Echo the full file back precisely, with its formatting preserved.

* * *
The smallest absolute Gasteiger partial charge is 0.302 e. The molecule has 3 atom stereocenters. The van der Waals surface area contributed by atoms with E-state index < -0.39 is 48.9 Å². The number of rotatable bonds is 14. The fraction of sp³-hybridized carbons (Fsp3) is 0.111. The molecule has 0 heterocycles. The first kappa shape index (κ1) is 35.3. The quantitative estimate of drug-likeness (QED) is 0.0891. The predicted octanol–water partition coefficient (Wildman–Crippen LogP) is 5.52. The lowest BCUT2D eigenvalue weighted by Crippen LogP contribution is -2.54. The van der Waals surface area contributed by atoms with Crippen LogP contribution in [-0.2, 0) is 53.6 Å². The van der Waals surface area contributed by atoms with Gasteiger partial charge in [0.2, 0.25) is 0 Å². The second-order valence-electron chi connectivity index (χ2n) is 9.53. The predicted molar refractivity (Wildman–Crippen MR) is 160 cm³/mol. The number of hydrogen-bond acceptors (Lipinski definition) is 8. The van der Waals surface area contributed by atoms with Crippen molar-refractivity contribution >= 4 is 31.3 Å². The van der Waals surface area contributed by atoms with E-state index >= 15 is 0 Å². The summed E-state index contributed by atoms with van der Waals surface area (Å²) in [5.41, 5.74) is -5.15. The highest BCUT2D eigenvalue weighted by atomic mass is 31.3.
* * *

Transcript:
The smallest absolute Gasteiger partial charge is 0.302 e. The molecule has 3 atom stereocenters. The van der Waals surface area contributed by atoms with E-state index < -0.39 is 48.9 Å². The number of rotatable bonds is 14. The fraction of sp³-hybridized carbons (Fsp3) is 0.111. The molecule has 0 heterocycles. The first kappa shape index (κ1) is 35.3. The quantitative estimate of drug-likeness (QED) is 0.0891. The predicted octanol–water partition coefficient (Wildman–Crippen LogP) is 5.52. The lowest BCUT2D eigenvalue weighted by Crippen LogP contribution is -2.54. The van der Waals surface area contributed by atoms with Crippen LogP contribution in [-0.2, 0) is 53.6 Å². The van der Waals surface area contributed by atoms with Gasteiger partial charge in [0.2, 0.25) is 0 Å². The second-order valence-electron chi connectivity index (χ2n) is 9.53. The predicted molar refractivity (Wildman–Crippen MR) is 160 cm³/mol. The number of hydrogen-bond acceptors (Lipinski definition) is 8. The van der Waals surface area contributed by atoms with Crippen molar-refractivity contribution >= 4 is 31.3 Å². The van der Waals surface area contributed by atoms with E-state index >= 15 is 0 Å². The summed E-state index contributed by atoms with van der Waals surface area (Å²) in [5.41, 5.74) is -5.15. The highest BCUT2D eigenvalue weighted by atomic mass is 31.3.